Are American Threats Against Russia a Sign of WEAKNESS, Instead of Strength?

Teddy Roosevelt famously said America’s foreign policy was to “speak softly, and carry a big stick.”

During the heyday of American power, the U.S. quietly pulled off numerous coups around the world, without the American public even know that we were involved.

And mission creep was stealthy. For example, the U.S., UK and France didn’t announce that they were going to bump off Libya’s leader. They pretended that they were “protecting civilians” … and then the mission quietly changed to killing Gaddafi.

So what should we make of America’s overt threats against Russia, a country with nuclear weapons?

Federico Pieraccini argues that America is blustering because it is actually weak. Specifically, he says that America has lost it’s attempt to implement regime change in Syria.

In other words, Pieraccini believes that the U.S. is barking so loudly – threatening war against Russia – because it has lost it’s bite.

After all, America has long been the world’s sole superpower … and yet Russia has so far been able to stop America and its allies’ military moves in Syria.

So are American leaders really thinking of launching cyber or military warfare against Russia?

Or are these the impotent wailings of a paper tiger, in the process of losing its hegemony?

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  • Nexusfast123

    They are dumb leaders of a collapsing and putrid empire.

  • Charlie Primero

    All wars are Banker Wars.

    Tell us which bankers support Russia/Syria control of selling natural gas to cold Europe, and which bankers support the US/Qatar pipeline through Syria to Europe.

  • WillDippel

    Here is an article that compares the military of Russia and NATO in the North Atlantic:

    The recent ramping up of rhetoric between Russia and the U.S. is, at the very least, pushing us back in time to a much less militarily secure era.

    • bogart1

      Yes, it is a big game of “Lets pray that Putin does not try to blow up large sections of the world no matter how much we irritate him and cause mayhem with his friends.”

  • cstahnke

    The nature of the National Security State has changed over time such that the interests of the country are not really considered to be important. The whole point of US foreign policy since 9/11 seems to consist of two interlocking concerns. The first is to bludgeon the world into submission to the global Empire that represents the international ruling class; the second is to enrich the world of security contractors; and third create a playing field for ambitious Washington non-elected political playas to work out pecking orders for fun and profit. There is no central authority like the POTUS governing any of this–the most Obama can do is drag his feet or broker agreements between powerful people.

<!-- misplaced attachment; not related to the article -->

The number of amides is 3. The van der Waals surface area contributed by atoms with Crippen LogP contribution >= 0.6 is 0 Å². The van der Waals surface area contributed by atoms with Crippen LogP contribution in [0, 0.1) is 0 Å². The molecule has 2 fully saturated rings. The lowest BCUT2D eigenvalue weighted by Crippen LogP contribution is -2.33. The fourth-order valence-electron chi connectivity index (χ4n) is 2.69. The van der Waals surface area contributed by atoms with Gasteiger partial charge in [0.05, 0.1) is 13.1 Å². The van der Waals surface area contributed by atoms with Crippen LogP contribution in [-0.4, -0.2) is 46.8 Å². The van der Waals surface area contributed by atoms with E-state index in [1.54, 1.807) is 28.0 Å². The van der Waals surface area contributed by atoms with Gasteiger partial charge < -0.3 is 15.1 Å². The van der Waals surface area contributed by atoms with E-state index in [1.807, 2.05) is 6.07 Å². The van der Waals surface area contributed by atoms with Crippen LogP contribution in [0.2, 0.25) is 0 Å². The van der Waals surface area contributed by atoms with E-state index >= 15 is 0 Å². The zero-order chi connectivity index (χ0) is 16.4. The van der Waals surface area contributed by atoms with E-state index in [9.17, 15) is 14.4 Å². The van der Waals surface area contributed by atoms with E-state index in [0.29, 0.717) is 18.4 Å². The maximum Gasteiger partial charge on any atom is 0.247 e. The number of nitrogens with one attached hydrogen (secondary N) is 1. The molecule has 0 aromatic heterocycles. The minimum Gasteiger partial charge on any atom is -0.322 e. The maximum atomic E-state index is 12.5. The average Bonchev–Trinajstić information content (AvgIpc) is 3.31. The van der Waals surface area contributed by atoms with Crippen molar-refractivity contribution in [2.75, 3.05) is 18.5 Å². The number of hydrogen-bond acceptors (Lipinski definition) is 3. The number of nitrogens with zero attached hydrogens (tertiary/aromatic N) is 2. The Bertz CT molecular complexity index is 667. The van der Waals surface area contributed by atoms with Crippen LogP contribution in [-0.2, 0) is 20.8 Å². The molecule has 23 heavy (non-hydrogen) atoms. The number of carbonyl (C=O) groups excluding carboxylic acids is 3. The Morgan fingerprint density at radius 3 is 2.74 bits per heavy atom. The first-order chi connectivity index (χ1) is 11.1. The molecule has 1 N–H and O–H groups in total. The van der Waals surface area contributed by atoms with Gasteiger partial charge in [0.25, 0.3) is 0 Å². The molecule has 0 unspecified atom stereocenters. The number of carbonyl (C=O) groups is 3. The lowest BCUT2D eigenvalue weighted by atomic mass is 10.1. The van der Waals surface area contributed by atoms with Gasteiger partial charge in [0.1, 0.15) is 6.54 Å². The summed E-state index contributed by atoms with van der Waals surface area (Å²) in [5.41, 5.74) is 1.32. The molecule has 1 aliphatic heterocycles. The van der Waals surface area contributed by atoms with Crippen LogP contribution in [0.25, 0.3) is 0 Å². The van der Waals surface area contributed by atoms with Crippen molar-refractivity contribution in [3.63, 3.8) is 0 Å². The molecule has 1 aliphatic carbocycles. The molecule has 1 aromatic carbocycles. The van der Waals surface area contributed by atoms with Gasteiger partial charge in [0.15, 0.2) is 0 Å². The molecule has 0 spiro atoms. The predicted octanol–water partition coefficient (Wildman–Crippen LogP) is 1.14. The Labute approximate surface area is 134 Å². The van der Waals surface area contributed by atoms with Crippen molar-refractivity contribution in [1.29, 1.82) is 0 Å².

Therefore the National Security State is always going to appear to be “weak” because it is divided most of the time. One side wants to agree with Russia and another side shows that it can upend any agreement with Russia or anyone else. This is why there is chaos in the ME there are probably at least a half dozen USG and contractor factions playing somewhat different roles. If you followed some of the details of the US occupation of Iraq you could see often contrary agendas playing out–the same goes for Afghanistan. We have to learn to think in a new way about the nature of Washington.

  • wehaveseenthisb4

    From the get-go former ME military intel experts said Assad would not be disposed by SA and Qatar’s head chopper armies, and if came to that Russia would step in to defend what it considers its national security interests in Syria. Same experts are now saying US is blowing it’s mouth off at peace talks and cease fires to attempt to gain from Assad and Russia what it can’t win on the battle field.

    Banker wars is correct. End game is to get Assad and Russia out of Syria and build an oil and gas pipeline into Europe, carrrying SA oil and Qatar NG, thereby kicking the Rooskies out of European energy markets.